One of the most common ways people use mercury is simply to carry around a capsule of the stuff or string one around the neck. Because the material is encased, it is not any more dangerous than wearing a thermometer. When people were using it around the home, Canales says, once they were educated about the dangers, “most of them said, ‘Wow–we didn’t know. We won’t do this anymore.'”

But before there was a chance to further educate people on mercury’s toxicity, the entire community was pushed underground. The Health Department letter, Canales recalls, caused a “system-wide panic among botanicas.” They interpreted it to mean that they would be monitored, that the government was going to intrude on their belief systems. “Now there is a black market for mercury,” Canales says. “We missed a very good opportunity to regulate it.”

With the new NIH project, Canales and doctors at Montefiore are trying to revisit the idea of a public health response to mercury use–and do it in a way that actually reduces harmful use of the toxin, instead of driving it further underground.

The NIH has committed $2 million from its environmental justice department for a two-part project over five years to help educate Bronx residents. The Bronx collaboration–between Montefiore, Einstein College of Medicine and the South Bronx Clean Air Coalition–hopes to give spiritual leaders, clergy and other community opinion-makers working knowledge of environmental toxins, including but not exclusively mercury.

One part of the NIH grant is for education and outreach. The project partners will develop educational materials that will explain the dangers of all sources of mercury, including Santeria supplies, but also common household items such as thermometers, fluorescent bulbs, batteries and old latex paint. They’ll also hold workshops bringing together environmentalists, academics, religious leaders and others to discuss what they know and make sure the educational materials are accurate and effective.

The grant’s second part will let the group work with community religious leaders to develop a protocol for dealing with the use of a toxic substance within a religious or cultural context, without causing a panic.

But first, there will be period of information-gathering. What the partnership could promise the NIH was access, says Feinberg. It touted its connections within the community, particularly to indigenous religious leaders, who, she notes, are an outsider’s only link to this world but (as Newby learned) are also notoriously difficult to reach. “The religious community has already been subject to a lot of repression, a lot of stigmatization. The last thing they want to do is feed into it,” Feinberg says. “It happens a lot in public health. Mandates are handed down by people who really don’t know the community from the inside.”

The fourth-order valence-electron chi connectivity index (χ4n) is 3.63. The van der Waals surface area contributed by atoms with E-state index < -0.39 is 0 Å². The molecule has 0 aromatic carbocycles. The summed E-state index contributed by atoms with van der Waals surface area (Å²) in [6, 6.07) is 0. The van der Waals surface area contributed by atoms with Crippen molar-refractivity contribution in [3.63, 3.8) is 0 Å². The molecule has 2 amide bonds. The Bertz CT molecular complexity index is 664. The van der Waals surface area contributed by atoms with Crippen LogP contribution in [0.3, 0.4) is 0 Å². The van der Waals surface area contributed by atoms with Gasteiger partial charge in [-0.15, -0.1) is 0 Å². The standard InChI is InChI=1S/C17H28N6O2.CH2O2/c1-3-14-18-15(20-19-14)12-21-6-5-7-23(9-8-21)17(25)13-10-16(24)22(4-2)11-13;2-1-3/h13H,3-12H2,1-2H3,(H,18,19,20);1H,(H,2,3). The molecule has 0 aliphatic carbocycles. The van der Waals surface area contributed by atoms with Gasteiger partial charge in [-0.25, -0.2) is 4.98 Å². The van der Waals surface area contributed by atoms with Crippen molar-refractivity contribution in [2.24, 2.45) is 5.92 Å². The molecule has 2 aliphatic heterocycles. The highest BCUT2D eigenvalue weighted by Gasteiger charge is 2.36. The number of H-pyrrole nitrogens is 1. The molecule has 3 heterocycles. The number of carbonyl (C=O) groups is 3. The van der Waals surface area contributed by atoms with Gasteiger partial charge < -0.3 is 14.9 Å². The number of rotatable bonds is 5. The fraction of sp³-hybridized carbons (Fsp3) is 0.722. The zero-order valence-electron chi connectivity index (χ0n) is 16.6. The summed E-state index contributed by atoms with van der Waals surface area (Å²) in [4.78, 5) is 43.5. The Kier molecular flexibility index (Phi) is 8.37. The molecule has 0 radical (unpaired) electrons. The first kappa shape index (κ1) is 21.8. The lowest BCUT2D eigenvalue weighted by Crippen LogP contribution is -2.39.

Carlos Padilla says that in the past, authorities failed to understand the cultural sensitivities of Santeria communities. Padilla first learned of the mercury issue in the mid 1990s, from a public health activist named Arnold Wendroff. Padilla started researching it and concluded that “this information should be disseminated into the community, but this guy is going to piss people off…and then nothing will be accomplished. When the Santeria community feels like it is under attack, no matter how minor the assault, they will form a circle and fight,” he says.

Such defensiveness has been fueled by common caricatures. Feinberg sums up the outside world’s view of Santeria as, “‘Oh yeah, those are the people that sacrifice chickens and eat babies for breakfast.'”

The view among Latinos, Feinberg observes, is typically very different: Practioners of Santeria are often some of the most well-respected members of the community.

Even with the most sensitive and informed outreach, however, there’s no guarantee of success. Allison Newby observes that there is no incentive for the community to cooperate–since government agencies are not poised to help.

Remediation of mercury-contaminated buildings is extremely expensive, and buildings found to be contaminated with high levels are generally condemned. Those suspected of contaminating an area are not going to be welcomed back. Says Newby, “So now, you have the owner of the apartment pissed off at you, and the people who just lost their apartments pissed off at you–and you have essentially solved nothing.”


Almost anyone in the field of public health or medicine who has taken an interest in household mercury use started out with a phone call or letter from Arnold Wendroff, a relentless crusader against mercury exposure. Wendroff was the first to sound the alarm among New York City health officials back in 1991, when he was a junior high school teacher in Brooklyn.